Over the past few years, environmentalists have been protesting about the massive land reclamation project at Saemangeum on the west coast of Korea. As well as being an environmental tragedy, it has also been a minor irritation in UK-ROK relations: prominent among the campaigners have been British naturalists protesting about the scheme’s impact on the bird population. A couple of years ago, the RSPB even got in on the act, suggesting that people write in protest to the ROK ambassador in London. When I sought to interview the Ambassador Cho Yoon-je on his return to civilian life in Korea, one of the questions included in my list was how the ambassador had responded to these letters of protest. This question caused some nervousness with the embassy’s Press minder, and my interview never got completed.
Wind the clock forward 18 months. The current exhibition in the Korean Cultural Centre is called Earth Alert – a Photographic Response to Climate Change. The exhibition is co-sponsored by the British embassy in Seoul and the KCC in London. It is evidence of the closeness of the UK and the ROK on key global issues. And one of the most arresting portfolios of images on display is by Korean photographer Choi Young-jin. At the show’s opening, the photographer was present and our host encouraged us to look at his dramatic photographs of Korea’s west coast.
Somewhat confusingly labeled as being of Sae Man Geum (I’ve never before seen the place spelled in three separate words, and have therefore corrected it in the captions shown in this post), there is no doubting what these photographs are of. Taken over the course of a few years, they show a dry foreshore that used to be mudflat and which now has trucks driving across it; a dead white seabird against a background of black sand. Most movingly, it shows an army of totems (Jang Seung) standing in the sea, planted by local protestors and intended as spiritual guards.
Whether the Saemangeum land reclamation project is all to do with pork-barrel politics, the need for agricultural land or simply an unhealthy obsession with golf, its impact on the environment and migrating wildlife now seems to be an issue which has gone mainstream. An issue that once caused profound embarrassment can now be openly displayed for debate at a government-sponsored venue. But while it is interesting that both Embassies are now embracing Saemangeum as an important environmental issue with which they can comfortably associate themselves, what is less clear is how that relates to the title of the exhibition – a Photographic Response to Climate Change. Yes, the Saemangeum project represents an irresponsible stewardship of the environment, but I’m not sure that anyone has said that it contributes to global warming.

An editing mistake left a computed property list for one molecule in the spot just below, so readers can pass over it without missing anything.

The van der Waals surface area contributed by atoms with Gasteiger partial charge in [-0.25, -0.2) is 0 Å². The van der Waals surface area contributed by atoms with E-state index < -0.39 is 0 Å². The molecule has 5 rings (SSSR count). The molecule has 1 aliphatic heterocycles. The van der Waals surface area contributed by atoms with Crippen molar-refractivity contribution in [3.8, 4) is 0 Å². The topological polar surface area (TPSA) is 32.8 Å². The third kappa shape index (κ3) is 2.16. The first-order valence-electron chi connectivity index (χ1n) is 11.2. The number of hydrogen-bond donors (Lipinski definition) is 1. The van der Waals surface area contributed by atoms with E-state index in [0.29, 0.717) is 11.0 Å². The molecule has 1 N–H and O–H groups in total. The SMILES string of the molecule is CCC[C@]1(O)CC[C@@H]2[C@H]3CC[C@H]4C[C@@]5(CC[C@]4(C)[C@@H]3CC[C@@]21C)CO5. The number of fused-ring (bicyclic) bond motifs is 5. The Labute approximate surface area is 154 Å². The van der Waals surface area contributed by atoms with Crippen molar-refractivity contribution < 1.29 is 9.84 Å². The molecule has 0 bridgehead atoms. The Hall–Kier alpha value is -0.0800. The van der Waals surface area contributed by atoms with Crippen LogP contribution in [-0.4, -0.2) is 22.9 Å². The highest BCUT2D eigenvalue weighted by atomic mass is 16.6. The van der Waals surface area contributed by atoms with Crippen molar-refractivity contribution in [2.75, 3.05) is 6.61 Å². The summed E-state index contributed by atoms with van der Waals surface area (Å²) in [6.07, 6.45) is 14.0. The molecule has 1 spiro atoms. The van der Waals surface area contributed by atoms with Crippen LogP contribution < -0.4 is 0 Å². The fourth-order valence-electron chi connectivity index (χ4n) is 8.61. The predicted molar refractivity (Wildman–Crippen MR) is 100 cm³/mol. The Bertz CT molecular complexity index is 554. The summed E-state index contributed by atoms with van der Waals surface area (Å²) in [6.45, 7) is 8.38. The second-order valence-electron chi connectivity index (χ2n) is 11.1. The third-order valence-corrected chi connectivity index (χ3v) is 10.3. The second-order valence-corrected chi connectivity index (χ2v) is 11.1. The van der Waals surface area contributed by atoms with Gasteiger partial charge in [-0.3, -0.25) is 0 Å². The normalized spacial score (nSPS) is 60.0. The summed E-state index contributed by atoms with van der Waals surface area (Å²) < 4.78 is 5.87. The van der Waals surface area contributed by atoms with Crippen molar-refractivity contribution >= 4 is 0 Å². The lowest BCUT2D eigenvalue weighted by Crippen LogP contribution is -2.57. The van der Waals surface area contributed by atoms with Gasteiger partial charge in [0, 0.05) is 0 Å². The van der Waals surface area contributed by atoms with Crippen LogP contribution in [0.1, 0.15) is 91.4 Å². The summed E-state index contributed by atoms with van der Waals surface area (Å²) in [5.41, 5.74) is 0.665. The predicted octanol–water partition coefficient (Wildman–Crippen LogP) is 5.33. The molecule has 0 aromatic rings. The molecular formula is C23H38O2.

The same comment of limited relevance could be said of a number of the portfolios included. Pictures of the impact of nuclear power stations on the local environment document another important environmental issue, but what have they to do with climate change? Many in the green lobby would support nuclear energy as an alternative to fossil fuels in reducing carbon emissions. Yes, mankind needs to be more sensible about its possible harmful consequences (such as a very localised rise in sea temperatures caused by irresponsible disposal of waste hot water), but surely such photographs, though moving, suggest on the part of the curators either a highly partisan approach to presenting the green agenda (that nuclear energy has no part in carbon-free electricity generation) or a relaxed approach to sticking to the topic.
But other portfolios are clearly and urgently relevant. Robin Hammond’s pictures of a sinking Tuvalu, Park Jong-woo’s eloquent documenting of disappearing Himalayan glaciers, and other images of dying corals, encroaching deserts, charred remains of once mighty forests, and steelworks and power stations belching carbon, are clearly to do with the causes and effects of climate change. Barren wastelands caused by nuclear disasters or thoughtless exploitation of natural resources are not.
Whatever your thoughts about the lack of focus in the selection, what is certain is that this is a stimulating and challenging collection of work. It is also a strong and welcome follow-up to the Poverty through the Lens exhibition last year, which was a similar collection of international photographers on an important global issue. It is to be hoped that it contributes to debate and to a positive outcome in Copenhagen later this year.
Earth Alert: A Photographic Response to Climate Change continues at the Korean Cultural Centre until 28 November 2009